Terry Mallinder: Tigers can roar some more now
WE ALL had a chuckle when Damien Hardwick announced in late-April he thought Richmond was a better team in 2014 than it was in its groundbreaking season of 2013.
The Tigers had lost to Gold Coast, the Bulldogs and Collingwood and struggled to beat a then-battling Brisbane to start the season at 2-3.
Richmond had 'improved' so much by mid-June fans were calling for the head of its coach, which now had a face splattered with egg after the Tigers had lost seven of their next eight games.
That left the side that ended a 12-year drought last season by making the final eight, languishing in 16th spot, with a 3-10 win-loss record, ahead of the Lions and St Kilda by percentage only.
Hardwick though has had the last laugh, after Richmond iced one of the more amazing comebacks in a season by beating minor premier Sydney and clinching the last finals berth.
No team in the history of the competition has come from so far back to advance.
While Sydney provided Richmond with a sporting chance by resting Lance Franklin, Josh Kennedy, Mike Pyke and Ben McGlynn, Richmond deserved to have its season extended into September ahead of West Coast and Adelaide.
The Tigers' winning run included beating both the Eagles and Crows, and now the Swans, all on their home decks, as well as Port and Essendon in Melbourne.
And they are now every chance of going one better than last season when they suffered stage fright and were blown away by Carlton in their elimination final.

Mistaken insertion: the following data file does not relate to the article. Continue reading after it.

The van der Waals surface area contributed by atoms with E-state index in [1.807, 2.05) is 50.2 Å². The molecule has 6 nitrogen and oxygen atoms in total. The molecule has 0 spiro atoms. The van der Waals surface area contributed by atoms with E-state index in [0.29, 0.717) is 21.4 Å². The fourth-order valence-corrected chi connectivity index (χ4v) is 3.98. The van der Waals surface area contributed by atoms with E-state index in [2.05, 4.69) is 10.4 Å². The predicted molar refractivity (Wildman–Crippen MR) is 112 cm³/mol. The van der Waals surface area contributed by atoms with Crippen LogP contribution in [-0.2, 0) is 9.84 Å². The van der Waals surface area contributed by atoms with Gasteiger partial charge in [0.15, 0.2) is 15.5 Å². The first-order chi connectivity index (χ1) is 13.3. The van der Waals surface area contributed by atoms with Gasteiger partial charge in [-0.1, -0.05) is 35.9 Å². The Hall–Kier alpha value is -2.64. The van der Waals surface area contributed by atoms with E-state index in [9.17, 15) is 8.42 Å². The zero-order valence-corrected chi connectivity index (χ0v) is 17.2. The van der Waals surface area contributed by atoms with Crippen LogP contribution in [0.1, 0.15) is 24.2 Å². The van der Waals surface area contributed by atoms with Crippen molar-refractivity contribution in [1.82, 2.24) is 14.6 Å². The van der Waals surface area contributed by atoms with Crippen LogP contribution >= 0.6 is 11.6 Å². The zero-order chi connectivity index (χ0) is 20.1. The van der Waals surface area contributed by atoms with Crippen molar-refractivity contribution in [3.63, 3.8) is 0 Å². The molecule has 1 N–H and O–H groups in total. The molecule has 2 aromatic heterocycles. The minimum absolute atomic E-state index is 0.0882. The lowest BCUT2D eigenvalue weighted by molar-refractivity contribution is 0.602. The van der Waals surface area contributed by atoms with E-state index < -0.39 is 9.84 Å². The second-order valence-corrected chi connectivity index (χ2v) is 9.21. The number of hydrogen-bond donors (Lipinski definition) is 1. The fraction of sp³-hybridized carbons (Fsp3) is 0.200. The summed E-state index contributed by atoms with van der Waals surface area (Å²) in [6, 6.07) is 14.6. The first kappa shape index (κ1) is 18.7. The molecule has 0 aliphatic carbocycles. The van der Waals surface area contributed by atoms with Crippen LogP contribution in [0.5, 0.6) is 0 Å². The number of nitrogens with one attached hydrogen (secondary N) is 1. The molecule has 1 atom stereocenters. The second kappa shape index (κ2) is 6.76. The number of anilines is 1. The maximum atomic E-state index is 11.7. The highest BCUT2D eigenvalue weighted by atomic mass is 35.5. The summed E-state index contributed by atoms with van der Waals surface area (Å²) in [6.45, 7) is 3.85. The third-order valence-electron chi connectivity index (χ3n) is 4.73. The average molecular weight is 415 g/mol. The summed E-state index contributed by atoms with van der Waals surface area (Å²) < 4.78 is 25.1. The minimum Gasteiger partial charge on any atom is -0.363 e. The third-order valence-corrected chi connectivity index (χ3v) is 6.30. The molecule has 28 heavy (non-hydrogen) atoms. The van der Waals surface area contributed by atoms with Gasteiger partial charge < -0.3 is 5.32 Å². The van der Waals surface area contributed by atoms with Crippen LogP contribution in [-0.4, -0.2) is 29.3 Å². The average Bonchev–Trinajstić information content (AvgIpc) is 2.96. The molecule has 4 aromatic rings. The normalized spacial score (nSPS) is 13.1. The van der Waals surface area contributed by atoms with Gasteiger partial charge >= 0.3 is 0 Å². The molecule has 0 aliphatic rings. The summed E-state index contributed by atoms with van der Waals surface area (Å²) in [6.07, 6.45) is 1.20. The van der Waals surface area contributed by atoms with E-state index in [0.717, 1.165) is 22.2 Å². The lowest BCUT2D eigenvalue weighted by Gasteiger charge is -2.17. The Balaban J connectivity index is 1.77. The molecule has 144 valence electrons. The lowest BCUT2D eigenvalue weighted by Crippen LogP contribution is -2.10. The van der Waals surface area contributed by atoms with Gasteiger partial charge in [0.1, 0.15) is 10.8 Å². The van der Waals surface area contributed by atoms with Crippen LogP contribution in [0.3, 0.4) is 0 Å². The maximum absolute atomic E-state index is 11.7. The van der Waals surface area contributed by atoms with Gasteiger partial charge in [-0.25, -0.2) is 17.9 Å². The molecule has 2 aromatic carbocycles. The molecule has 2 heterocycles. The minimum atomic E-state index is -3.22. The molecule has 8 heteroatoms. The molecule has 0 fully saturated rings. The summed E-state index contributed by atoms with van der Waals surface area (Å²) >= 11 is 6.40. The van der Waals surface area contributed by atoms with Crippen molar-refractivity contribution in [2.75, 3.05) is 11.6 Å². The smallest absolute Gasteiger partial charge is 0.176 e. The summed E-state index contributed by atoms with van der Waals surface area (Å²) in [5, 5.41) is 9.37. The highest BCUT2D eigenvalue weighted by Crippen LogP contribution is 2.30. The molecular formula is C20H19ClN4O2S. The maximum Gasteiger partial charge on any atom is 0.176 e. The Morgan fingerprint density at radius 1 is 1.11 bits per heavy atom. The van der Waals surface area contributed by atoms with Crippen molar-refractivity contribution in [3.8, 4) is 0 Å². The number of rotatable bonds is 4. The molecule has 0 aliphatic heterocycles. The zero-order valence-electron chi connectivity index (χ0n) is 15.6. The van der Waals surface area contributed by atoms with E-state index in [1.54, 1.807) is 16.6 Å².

With so much momentum, Richmond will be confident of stretching this incredible winning streak to 10 - for the first time since 1972.
Tiger fans might even now be dreaming of a 13th straight victory ... in the grand final.
But, first things first and certainly challenging Port Adelaide - ironically, the side that sat top 10 weeks ago - in a cut-throat final at home won't strike fear into Richmond hearts.
The Power looks recharged, but the Tigers have won their last three games over it in Adelaide, and five of their past six overall in the city.
Yes, Richmond has improved. Its newfound resilience says so and so do the stats. Six players averaged 20-plus disposals in 2013.
In 2014, they have nine with Brandon Ellis (26 up from 18) and GWS reject Anthony Miles (24) having an impact.
You can make a case for every lower-ranked opponent being capable of causing an upset next week.
Geelong may feel it is still capable of providing a choker hold on Hawthorn on Friday - via Tom Hawkins.
Anything can happen when two of the league's most schizophrenic sides, Essendon and North Melbourne, clash on Saturday night.
Having topped the 100-point-mark three weeks in a row for just the second time under Ross Lyon, Fremantle may have the scoring power to go with the Franklin-led Swans on Saturday.
And Richmond has seen to it that the Swans have now lost four of their past six at ANZ Stadium.